Moda says it’s keen to work closely and engage with key stakeholders, including Birmingham City Council, the Jewellery Quarter Development Trust, the Colmore Business District, the Birmingham Civic Society, local councillors, local businesses and members of the public, with all views welcome.
“We are thrilled to progress with our Great Charles Street development, our second site in a city we love,” Tony Brooks, managing director at Moda, said. “We strongly believe that Birmingham is not only a great city to live, work and invest in, but also to thrive in - and we want to offer a unique way of living to the people of this amazing city for years to come.”
He added: “Our Build to Rent projects are changing the way people live and make their home today. We provide more opportunities, amenities, options and facilities than ever before, all built sustainably with an especially strong commitment to their local communities.”
He said the consultation will be an opportunity for people to view and comment on the proposals to regenerate a significant and highly accessible brownfield site on the edge of the Jewellery Quarter.
“The site, currently a car park, will hopefully be an exciting new neighbourhood in the prosperity of the city. The local authority has been fantastic in helping to guide us on our journey,” Brooks concluded.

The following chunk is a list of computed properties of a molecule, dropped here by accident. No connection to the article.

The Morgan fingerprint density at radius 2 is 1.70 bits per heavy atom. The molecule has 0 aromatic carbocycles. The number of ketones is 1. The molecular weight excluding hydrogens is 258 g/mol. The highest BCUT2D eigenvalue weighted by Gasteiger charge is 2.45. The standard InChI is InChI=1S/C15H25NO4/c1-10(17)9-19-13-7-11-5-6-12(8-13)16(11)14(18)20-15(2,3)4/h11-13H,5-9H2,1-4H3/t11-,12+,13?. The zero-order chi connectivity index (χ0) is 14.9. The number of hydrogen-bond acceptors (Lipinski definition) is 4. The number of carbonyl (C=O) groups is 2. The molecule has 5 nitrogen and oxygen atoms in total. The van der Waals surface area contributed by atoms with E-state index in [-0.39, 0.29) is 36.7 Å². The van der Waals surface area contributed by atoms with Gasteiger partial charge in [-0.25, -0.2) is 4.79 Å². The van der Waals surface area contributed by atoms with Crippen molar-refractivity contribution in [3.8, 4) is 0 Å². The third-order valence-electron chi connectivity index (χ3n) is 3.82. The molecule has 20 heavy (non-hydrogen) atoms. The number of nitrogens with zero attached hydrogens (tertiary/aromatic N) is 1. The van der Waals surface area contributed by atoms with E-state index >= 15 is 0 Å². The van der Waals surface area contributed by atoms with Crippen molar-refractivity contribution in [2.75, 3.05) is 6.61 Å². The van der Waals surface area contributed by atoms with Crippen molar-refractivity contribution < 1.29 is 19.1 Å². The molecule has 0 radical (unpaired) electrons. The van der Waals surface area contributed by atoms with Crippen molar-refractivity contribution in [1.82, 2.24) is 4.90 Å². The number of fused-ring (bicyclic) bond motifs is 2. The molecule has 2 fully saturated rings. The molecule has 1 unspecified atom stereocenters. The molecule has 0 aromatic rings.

Ian Ward, leader of the council at Birmingham City Council, who also sits on the Strategic Economic Delivery Board of the City, said of the proposals: “We are delighted to see Moda progressing with these impressive plans to transform this long vacant plot in the heart of our city. Bringing quality, new housing stock to the city is of paramount importance to this council. Our aim is to continue to create a world-class city centre by planning for the next 20 years of transformation and growth – and this project is an important part of that.”
Richard Jackson, co-founder and managing director of Apache Capital Partners, believes Birmingham has a number of things going for it as a rental hotspot, including ‘hugely favourable’ demographics, its status as Europe’s youngest large city, and the recent recommitment to HS2 from the government combined with other infrastructure projects being planned which is expected to further support inward investment.
“We have proven our model of high amenity, highly serviced multifamily housing works with Angel Gardens, where we are above target with lettings, and we aim to bring that standard of quality of Build to Rent development to Birmingham, raising customer expectations by creating homes that are fundamentally a lifestyle product,” he said.
Moda recently reached £850 million of schemes under construction by appointing Robertson as main contractor on its Edinburgh scheme earlier this month.
It officially opened its flagship Manchester scheme in October last year – a 530,000 sq ft, 35-storey, 466-home neighbourhood known as Angel Gardens - as well as starting on site at New York Square, Leeds, with a further 515 homes.
Further construction is also underway at The Lexington in Liverpool, a 34-storey tower that is part of the major Liverpool Waters regeneration project that is set to deliver another 325 homes.